Specialist advice and assistance continued to be given on UK welfare rights, foreign pensions, restitution, grants and a variety of domestic matters by AJR’s Welfare Rights Officer. Weekly ‘drop-in’ surgeries were conducted at the AJR Day Centre.

There was a considerable increase in the number of applications made for Attendance Allowance and two members were represented at DSS Tribunal appeals which secured their allowances. The completion of a variety of claim forms continued throughout the year, including Swiss Assets Litigation and Insurance and Slave Labour claims.

Paul Balint AJR Day Centre
AJR’s Day Centre continued to offer a full programme of activities and entertainment, continental-style catering and a meeting place for Jewish refugees from a German-speaking cultural background, though the overall numbers attending had declined.

Among its activities were a daily programme of musical entertainment, a Monday Kard & Games Klub with a buffet lunch, twice-weekly keep fit, an art class and a most enjoyable Kaffee Klatsch. A welfare rights adviser was available at the Centre once a week. Clothes and shoe sales and regular chiropody and optical services were well supported by members. A staff member made regular visits to members in hospital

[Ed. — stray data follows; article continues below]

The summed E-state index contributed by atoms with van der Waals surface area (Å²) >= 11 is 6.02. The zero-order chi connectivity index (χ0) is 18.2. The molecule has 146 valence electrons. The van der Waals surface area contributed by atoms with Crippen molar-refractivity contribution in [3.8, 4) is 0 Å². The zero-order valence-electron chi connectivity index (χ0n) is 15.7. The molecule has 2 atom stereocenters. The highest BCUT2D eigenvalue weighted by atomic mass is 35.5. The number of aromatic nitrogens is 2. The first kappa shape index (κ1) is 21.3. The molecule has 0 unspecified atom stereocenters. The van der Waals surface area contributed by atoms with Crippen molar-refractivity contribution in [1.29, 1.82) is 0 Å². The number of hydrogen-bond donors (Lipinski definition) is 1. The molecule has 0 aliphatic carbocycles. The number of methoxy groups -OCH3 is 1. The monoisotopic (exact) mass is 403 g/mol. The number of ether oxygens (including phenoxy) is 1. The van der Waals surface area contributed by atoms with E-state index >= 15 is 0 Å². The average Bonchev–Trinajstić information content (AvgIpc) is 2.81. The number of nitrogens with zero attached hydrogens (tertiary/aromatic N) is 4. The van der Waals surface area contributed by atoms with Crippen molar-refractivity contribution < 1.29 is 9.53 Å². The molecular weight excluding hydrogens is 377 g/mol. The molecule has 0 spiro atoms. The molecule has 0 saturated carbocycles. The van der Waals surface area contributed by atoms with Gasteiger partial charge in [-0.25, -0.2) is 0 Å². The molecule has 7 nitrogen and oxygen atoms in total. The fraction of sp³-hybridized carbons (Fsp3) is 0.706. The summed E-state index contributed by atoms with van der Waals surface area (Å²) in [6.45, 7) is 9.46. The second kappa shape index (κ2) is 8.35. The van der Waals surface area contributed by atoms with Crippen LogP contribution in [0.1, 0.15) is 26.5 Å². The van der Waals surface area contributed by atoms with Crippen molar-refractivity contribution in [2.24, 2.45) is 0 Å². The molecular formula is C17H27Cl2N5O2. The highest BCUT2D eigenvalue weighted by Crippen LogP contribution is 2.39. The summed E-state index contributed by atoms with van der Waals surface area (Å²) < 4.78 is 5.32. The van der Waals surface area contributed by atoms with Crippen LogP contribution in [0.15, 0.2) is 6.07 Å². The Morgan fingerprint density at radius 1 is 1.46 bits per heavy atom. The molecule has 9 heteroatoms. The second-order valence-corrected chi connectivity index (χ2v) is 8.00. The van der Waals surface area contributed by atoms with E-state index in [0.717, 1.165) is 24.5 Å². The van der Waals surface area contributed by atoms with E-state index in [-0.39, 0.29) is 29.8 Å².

The monthly KT-AJR Luncheon Club retained its popularity with a succession of interesting guest speakers and KT-AJR monthly luncheon get-togethers commenced in November. All Jewish religious festivals were observed and the Centre was again pleased to welcome Rabbi William Wolff to lead their Seder service. AJR outings began with lunch at the Day Centre.

Following an accident, the Centre regretted having to lose several volunteer drivers whose services had been very much appreciated.

Catering and Meals-on-Wheels
The Catering Department at the Day Centre continued to prepare and serve high-quality kosher meals and buffets for members. Special events catered for included an afternoon tea for AJR Volunteers, the KT-AJR’s Chanukah Party, Marianne Herz’s 80th birthday party, Ruth Finestone’s anniversary lunch, and the Kaffee Klatsch.

Meals-on-wheels (frozen) were prepared and delivered twice weekly to members in a wide area of north-west London, and meals were also prepared and packed for members to take from the Day Centre. Camden Council’s Environmental Health Officer, impressed by the high standards of the kitchens, was again pleased to commend the AJR’s catering facilities.